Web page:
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PG&E Ability to Buy Natural Gas Eased

Energy: PUC grants firm's request to use money owed by customers as collateral. Suppliers had threatened to stop deliveries.


SAN FRANCISCO — Moving to head off a "doomsday scenario" of widespread and prolonged natural gas outages in Northern and Central California, state regulators on Wednesday granted cash-strapped Pacific Gas & Electric Co. permission to use money owed to the company by customers as collateral for future gas purchases from suppliers.

As the Public Utilities Commission took steps to ease California's natural gas shortage, PUC President Loretta M. Lynch unloaded on suppliers that have threatened to stop delivering gas to PG&E without advance payment or collateral.

Calling the situation "egregious," Lynch accused the industry of taking advantage of the state's continuing energy crunch.

"I believe PG&E is the victim . . . of predatory practices of the natural gas industry," she said.

The commission did not act on an unusual request by PG&E to force Southern California Gas to sell emergency gas supplies to the utility, a step that the gas company feared would spread the crisis to its own 18 million customers. The matter was deferred to the commission meeting next week, but Lynch said she views the two PG&E proposals as an "either-or" proposition.

"It is incumbent on PG&E to make this work," she said after Wednesday's 5-0 vote.

In addition to allowing PG&E to use its unpaid gas customer accounts as collateral, the commission allowed the company to pledge its core gas inventory to secure additional gas supplies. However, the PUC said that action could be taken only if PG&E did not have enough accounts receivable to cover a particular gas purchase.

The authorization, the PUC said, will expire once PG&E's financial condition improves. That could come within 90 days of any state bailout legislation or 15 days after certain improvements in the company's credit rating occur.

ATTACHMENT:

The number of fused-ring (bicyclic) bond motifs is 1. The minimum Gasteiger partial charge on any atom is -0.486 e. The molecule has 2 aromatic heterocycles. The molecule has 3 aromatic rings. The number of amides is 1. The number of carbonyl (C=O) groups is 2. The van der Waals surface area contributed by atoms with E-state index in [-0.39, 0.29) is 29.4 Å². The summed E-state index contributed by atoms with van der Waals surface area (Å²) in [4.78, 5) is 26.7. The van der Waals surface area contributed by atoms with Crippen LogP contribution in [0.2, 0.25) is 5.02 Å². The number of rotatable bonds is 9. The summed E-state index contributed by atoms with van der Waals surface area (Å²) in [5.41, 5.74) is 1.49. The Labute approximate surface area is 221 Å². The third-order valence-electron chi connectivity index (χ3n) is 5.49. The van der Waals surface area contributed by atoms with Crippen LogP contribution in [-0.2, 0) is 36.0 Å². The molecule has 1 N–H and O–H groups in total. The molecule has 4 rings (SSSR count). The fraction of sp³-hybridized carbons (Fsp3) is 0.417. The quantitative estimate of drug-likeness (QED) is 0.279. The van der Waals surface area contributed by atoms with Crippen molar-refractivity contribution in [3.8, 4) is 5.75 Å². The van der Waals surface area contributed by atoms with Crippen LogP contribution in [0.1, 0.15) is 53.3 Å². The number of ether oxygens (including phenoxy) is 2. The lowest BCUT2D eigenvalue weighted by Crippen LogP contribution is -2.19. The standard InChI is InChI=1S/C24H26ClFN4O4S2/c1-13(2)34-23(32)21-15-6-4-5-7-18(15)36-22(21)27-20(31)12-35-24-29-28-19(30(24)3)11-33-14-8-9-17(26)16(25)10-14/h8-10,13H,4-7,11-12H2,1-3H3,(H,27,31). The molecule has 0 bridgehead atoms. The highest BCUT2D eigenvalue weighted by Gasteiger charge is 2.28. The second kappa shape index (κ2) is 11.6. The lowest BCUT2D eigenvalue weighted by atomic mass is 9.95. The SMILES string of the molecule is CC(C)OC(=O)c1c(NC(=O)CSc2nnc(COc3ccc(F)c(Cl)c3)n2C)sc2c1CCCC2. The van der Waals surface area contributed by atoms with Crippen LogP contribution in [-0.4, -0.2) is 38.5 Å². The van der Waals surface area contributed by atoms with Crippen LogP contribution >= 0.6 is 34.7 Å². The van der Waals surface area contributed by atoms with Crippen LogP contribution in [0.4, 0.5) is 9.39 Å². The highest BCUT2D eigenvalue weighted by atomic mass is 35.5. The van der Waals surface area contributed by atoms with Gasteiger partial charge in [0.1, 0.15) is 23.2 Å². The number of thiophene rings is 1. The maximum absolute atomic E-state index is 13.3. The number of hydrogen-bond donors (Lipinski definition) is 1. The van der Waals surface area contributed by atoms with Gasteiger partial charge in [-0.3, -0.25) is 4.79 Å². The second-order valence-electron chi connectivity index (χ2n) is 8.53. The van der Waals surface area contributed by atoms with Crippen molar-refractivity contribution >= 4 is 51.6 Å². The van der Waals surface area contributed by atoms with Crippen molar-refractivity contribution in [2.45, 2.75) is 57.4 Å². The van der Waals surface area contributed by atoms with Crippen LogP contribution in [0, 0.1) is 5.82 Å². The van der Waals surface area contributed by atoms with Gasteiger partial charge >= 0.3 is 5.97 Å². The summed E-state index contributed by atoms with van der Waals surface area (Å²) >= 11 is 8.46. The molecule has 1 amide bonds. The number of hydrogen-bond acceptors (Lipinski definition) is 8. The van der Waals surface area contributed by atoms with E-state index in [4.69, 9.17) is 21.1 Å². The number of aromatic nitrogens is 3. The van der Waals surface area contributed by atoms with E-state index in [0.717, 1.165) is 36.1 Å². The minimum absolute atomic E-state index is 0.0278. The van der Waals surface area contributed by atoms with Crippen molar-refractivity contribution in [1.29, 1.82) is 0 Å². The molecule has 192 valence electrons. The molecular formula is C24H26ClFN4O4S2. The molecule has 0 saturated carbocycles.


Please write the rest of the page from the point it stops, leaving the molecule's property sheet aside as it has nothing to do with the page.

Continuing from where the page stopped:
"This is good news," said PG&E spokeswoman Staci Homrig. "We hope we can take this authorization to gas suppliers and make them do business with us.

"This [decision] keeps the gas flowing for at least the next month," Homrig said, explaining that it takes so long to collect gas money from customers that the 90-day limit would cover only one billing cycle. The company, she said, could file for an extension if necessary.

The company estimated, in filings with the PUC, that firms providing 71% of its core gas supply either have terminated or have threatened to terminate gas shipments. They are J. Aron & Co., a subsidiary of Goldman Sachs; Sempra Energy Trading; Duke Energy and partner Coastal Merchant Energy; and Western Gas Resources.

Alex Hemerick, spokeswoman for Sempra Energy Trading of Stamford, Conn., declined to comment, saying the firm is studying the plan.

Tom Williams of Duke Energy North America said, "We don't have any comment one way or the other. We are following developments hour by hour, day by day."

Other suppliers did not return calls late Wednesday.

PG&E made a series of urgent requests starting two weeks ago after gas suppliers threatened to halt sales to the utility, fearing it could not pay its bills. The crisis recently took on added urgency because a federal order requiring gas suppliers to sell to California expires at midnight Tuesday.

Without emergency assistance, PG&E representatives said, many of the company's 3.9 million residential and business customers--and entire cities, from Sacramento to San Francisco and Fresno--faced potential shut-off of their gas. And, they said, dwindling supplies would have a ripple effect on many of the company's 4.8 million electricity customers, because gas-fired power plants are among the large "non-core" industrial customers that would lose gas supplies first.

The company also warned that non-core customers farthest from pipelines would suffer "catastrophic effects. . . . Hospitals, government agencies and industrial users would have reduced gas supply and would have to limit or cease operations."

The company appealed for help from the U.S. Department of Energy, gas suppliers, Southern California Gas and Gov. Gray Davis, who sent letters to the White House to seek assistance. The utility warned that, without a solution to its supply problems, it would have to start diverting gas from non-core customers by mid-February, with residential and small-business customers to follow shortly thereafter.

On Jan. 18, PG&E asked the PUC to declare a gas supply emergency and to order Southern California Gas to come to the rescue. Four days later, PG&E asked the commission for permission to use unpaid customer accounts as collateral to help persuade its suppliers to keep gas coming.

The PUC's order prohibits PG&E from providing collateral for any gas purchases from its own affiliates. A company spokesman said PG&E Energy Trading has provided the utility with gas but has not asked for any advance payments or security.

Was the crisis averted?

"I hope and expect so," said PUC Commissioner Carl W. Wood. "But these days we never know what tomorrow will bring."

Times staff writer Chris Kraul contributed to this story.

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